While we welcome the emphasis in the articles on evidence-based policy making, I need to correct a comment about our views. While risks from white asbestos may be significantly lower than the risks from blue or brown, HSE does not agree that white asbestos poses no medical risk.
-Jonathan Rees, Deputy Chief Executive, Health and Safety Executive, December 2005
The Health and Safety Laboratory’s research does not confirm that white asbestos in textured coatings poses “no health risk” (Christopher Booker, 6 August). In its report for the Health and Safety Executive, the Laboratory found rather that the level of asbestos fibres in the air from work with textured coatings will not exceed the proposed new lower control limit when carried out using good practice.
Chrysotile asbestos, as found in many textured coatings, is classified as a category 1 carcinogen hazardous by inhalation by both the World Health Organisation and the EU.
-Geoffrey Podger, Chief Executive, Health and Safety Executive, August 2006
HSE does not exaggerate the risks of white asbestos cement fibres as claimed by Christopher Booker (Farmers face £6 bn bill for asbestos clean up’ 25 May). The article was substantially misleading…
The HSE paper quoted in the article in fact makes no specific statement about the risks of asbestos cement. It provides a summary of risk estimates for mesothelioma and lung cancer in relation to blue, brown and white asbestos across a range of exposures. Blue and brown asbestos are substantially more hazardous than white, but all three types can cause mesothelioma and lung cancer.
Finally, HSE in no way promotes the interests of the asbestos removal industry and it is absurd to suggest otherwise.
-Geoffrey Podger, Chief Executive, Health and Safety Executive, May 2008
Amnesty International has added its voice to those highlighting the worsening human rights situation in Burundi – and in particular the arbitrary arrest of the journalist-turned-opposition activist Alexis Sinduhije. I met Alexis in person back in 2002, and he helped me enormously when I was researching Titanic Express. I’ve been following events closely since he was arrested earlier this month.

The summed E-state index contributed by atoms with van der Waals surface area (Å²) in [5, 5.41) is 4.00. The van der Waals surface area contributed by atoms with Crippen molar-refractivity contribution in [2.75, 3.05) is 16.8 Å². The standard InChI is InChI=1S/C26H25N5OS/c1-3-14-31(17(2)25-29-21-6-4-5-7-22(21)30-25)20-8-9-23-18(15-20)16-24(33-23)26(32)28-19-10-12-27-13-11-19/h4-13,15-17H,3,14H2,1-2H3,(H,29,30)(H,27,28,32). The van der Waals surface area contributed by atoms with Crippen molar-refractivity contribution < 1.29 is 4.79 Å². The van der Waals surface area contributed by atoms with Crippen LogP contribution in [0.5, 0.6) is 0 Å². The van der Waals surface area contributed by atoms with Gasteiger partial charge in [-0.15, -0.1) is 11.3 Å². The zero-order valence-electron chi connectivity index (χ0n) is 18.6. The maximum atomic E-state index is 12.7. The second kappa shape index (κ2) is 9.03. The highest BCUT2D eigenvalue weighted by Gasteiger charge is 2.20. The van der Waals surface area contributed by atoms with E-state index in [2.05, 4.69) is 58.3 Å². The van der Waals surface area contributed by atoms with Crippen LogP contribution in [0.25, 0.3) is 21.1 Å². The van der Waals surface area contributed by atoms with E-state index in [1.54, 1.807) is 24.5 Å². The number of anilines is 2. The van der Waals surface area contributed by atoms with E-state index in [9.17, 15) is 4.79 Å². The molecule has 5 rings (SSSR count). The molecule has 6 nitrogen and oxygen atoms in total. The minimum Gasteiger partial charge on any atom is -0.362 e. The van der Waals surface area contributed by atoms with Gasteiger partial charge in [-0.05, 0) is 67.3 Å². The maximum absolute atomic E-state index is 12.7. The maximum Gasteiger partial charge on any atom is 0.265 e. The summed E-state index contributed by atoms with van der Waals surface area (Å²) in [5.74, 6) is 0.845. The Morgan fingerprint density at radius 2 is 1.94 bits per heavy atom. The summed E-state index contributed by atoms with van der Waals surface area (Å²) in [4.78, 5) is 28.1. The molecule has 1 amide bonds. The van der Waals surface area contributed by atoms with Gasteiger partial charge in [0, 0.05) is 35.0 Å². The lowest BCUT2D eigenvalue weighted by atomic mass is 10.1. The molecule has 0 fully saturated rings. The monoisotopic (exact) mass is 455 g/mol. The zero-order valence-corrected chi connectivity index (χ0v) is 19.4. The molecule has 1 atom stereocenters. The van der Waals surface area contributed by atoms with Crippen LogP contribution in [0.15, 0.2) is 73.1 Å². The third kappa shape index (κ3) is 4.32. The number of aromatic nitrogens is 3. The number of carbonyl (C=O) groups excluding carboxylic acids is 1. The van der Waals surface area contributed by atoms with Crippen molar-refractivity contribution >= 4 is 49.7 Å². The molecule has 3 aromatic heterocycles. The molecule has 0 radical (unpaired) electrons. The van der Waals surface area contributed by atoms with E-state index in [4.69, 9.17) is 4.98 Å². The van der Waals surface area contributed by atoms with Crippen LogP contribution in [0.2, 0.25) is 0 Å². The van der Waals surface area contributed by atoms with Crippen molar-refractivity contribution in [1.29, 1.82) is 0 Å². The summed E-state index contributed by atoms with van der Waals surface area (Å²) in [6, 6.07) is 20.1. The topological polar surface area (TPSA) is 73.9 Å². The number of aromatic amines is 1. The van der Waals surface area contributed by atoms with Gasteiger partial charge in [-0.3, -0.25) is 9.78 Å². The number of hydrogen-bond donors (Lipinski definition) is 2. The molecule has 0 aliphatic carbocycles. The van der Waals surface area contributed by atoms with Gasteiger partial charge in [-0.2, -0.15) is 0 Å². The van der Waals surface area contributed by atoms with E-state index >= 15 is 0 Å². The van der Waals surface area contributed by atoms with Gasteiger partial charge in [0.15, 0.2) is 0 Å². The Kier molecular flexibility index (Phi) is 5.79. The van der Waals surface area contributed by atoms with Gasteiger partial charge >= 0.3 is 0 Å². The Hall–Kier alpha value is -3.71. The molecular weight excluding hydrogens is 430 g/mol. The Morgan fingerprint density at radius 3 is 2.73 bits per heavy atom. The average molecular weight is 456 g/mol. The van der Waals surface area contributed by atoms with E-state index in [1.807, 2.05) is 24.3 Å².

From Amnesty International:
UA 318/08 Arbitrary arrest/ prisoner of conscience
BURUNDI Alexis Sinduhije (m)
Alexis Sinduhije, the President of the Movement for Security and Democracy (Mouvement pour la Sécurité et la Démocratie, MSD), a political opposition group, was arrested on 3 November during a MSD party meeting. Thirty-six others were also arrested, but have since been released. Alexis Sinduhije is currently detained in Mpimba Central Prison in the capital, Bujumbura. He is a prisoner of conscience, held solely for expressing his political views.
The ruling party, the National Council for the Defence of Democracy – Forces for the Defence of Democracy, (Conseil national de défense et de la démocratie-Forces de défense et de la démocratie – CNDD-FDD), has recently denied opposition parties the right to peaceful assembly by preventing them from holding meetings without government authorization. Human rights monitors initially thought the arrests were made because the meeting had been held without authorization. The MSD had also had problems registering as a political party.
On 11 November, Alexis Sinduhije was brought before the deputy prosecutor at the Prosecutor’s office in Bujumbura. He was subsequently charged for showing “contempt for the Head of State” (“outrage au chef de l’etat”). The charges were based on documents seized during the arrests which were apparently critical of the President’s development policies. His file should go before the advisory chamber (chambre de conseil) within several days when the acting Judge will decide whether or not to grant him provisional release.
The arrest of Alexis Sinduhije has raised considerable concern amongst members of civil society and the international community about the protection of civil and political rights in Burundi. The United States, the European Union and the UK strongly condemned Alexis Sinduhije’s arrest. The CNDD-FDD has shown increasing intolerance towards political opponents, journalists and human rights defenders perceived as being critical towards them.
RECOMMENDED ACTION: Please send appeals to arrive as quickly as possible, in French, English or your own language:
- expressing grave concern that Alexis Sinduhije has been detained on a charge of“contempt for the Head of State”, simply for being critical of the President’s development policies;
- urging the authorities to release him immediately and unconditionally, as he is a prisoner of conscience, detained solely for exercising his right to freedom of expression;
- reminding the authorities that Burundi is a state party to both the African Charter on Human and Peoples’ Rights and International Covenant on Civil and Political Rights, which guarantee the right to freedom of expression.
Président de la République
Présidence de la République
Boulevard de l’Uprona
Fax: +257 22 22 74 90
Salutation: Monsieur le Président/Excellence
Minister of Justice and Keeper of Seals
Monsieur Jean-Bosco Ndikumana
Ministre de la Justice et Garde des Sceaux
Ministère de la Justice et Garde des Sceaux
Fax: +257 22 21 86 10
Salutation: Monsieur le Ministre
Monsieur Yves Sahinguvu
Présidence de la République
Fax: +257 22 22 74 90
Salutation: Monsieur le Premier Vice-président/Excellence
The Prosecutor of the Republic
Monsieur Elyse Ndaye
Procureur Générale de la République
Fax : +257 22 25 88 44
Salutation: Monsieur le Procureur / Dear Procureur
COPIES TO: diplomatic representatives of Burundi accredited to your country.
PLEASE SEND APPEALS IMMEDIATELY. Check with the International Secretariat, or your section office, if sending appeals after 31 December 2008.